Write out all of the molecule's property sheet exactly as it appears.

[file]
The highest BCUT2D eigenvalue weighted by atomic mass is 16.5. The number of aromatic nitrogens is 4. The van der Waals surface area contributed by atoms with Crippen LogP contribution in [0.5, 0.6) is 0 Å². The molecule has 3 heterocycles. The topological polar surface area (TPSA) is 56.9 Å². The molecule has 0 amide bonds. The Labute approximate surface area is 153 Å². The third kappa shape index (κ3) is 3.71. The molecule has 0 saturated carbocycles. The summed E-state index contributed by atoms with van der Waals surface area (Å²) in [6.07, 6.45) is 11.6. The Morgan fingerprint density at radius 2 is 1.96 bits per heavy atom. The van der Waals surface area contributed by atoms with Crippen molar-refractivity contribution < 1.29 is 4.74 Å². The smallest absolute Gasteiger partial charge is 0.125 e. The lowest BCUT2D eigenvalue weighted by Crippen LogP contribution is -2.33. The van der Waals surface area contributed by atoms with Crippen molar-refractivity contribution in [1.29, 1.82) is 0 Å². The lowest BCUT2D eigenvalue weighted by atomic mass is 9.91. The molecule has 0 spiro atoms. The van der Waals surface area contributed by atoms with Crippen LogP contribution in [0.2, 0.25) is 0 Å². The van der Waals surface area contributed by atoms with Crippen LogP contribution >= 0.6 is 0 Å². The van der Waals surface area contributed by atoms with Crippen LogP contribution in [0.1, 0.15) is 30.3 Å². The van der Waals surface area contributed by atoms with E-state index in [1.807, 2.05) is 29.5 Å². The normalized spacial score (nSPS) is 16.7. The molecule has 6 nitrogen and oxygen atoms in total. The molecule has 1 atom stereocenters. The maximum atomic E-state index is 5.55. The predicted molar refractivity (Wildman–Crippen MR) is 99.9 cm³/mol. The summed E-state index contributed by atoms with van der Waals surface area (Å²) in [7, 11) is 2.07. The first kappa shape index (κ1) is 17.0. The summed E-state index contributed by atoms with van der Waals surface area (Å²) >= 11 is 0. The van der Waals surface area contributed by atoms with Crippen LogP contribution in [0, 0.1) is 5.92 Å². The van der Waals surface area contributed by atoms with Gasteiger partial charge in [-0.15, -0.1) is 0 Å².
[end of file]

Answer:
The highest BCUT2D eigenvalue weighted by atomic mass is 16.5. The number of aromatic nitrogens is 4. The van der Waals surface area contributed by atoms with Crippen LogP contribution in [0.5, 0.6) is 0 Å². The molecule has 3 heterocycles. The topological polar surface area (TPSA) is 56.9 Å². The molecule has 0 amide bonds. The Labute approximate surface area is 153 Å². The third kappa shape index (κ3) is 3.71. The molecule has 0 saturated carbocycles. The summed E-state index contributed by atoms with van der Waals surface area (Å²) in [6.07, 6.45) is 11.6. The Morgan fingerprint density at radius 2 is 1.96 bits per heavy atom. The van der Waals surface area contributed by atoms with Crippen molar-refractivity contribution < 1.29 is 4.74 Å². The smallest absolute Gasteiger partial charge is 0.125 e. The lowest BCUT2D eigenvalue weighted by Crippen LogP contribution is -2.33. The van der Waals surface area contributed by atoms with Crippen molar-refractivity contribution in [1.29, 1.82) is 0 Å². The lowest BCUT2D eigenvalue weighted by atomic mass is 9.91. The molecule has 0 spiro atoms. The van der Waals surface area contributed by atoms with Crippen LogP contribution in [0.2, 0.25) is 0 Å². The van der Waals surface area contributed by atoms with Crippen LogP contribution >= 0.6 is 0 Å². The van der Waals surface area contributed by atoms with Crippen LogP contribution in [0.1, 0.15) is 30.3 Å². The van der Waals surface area contributed by atoms with E-state index in [1.807, 2.05) is 29.5 Å². The normalized spacial score (nSPS) is 16.7. The molecule has 6 nitrogen and oxygen atoms in total. The molecule has 1 atom stereocenters. The maximum atomic E-state index is 5.55. The predicted molar refractivity (Wildman–Crippen MR) is 99.9 cm³/mol. The summed E-state index contributed by atoms with van der Waals surface area (Å²) in [7, 11) is 2.07. The first kappa shape index (κ1) is 17.0. The summed E-state index contributed by atoms with van der Waals surface area (Å²) >= 11 is 0. The van der Waals surface area contributed by atoms with Crippen LogP contribution in [0, 0.1) is 5.92 Å². The van der Waals surface area contributed by atoms with Gasteiger partial charge in [-0.15, -0.1) is 0 Å².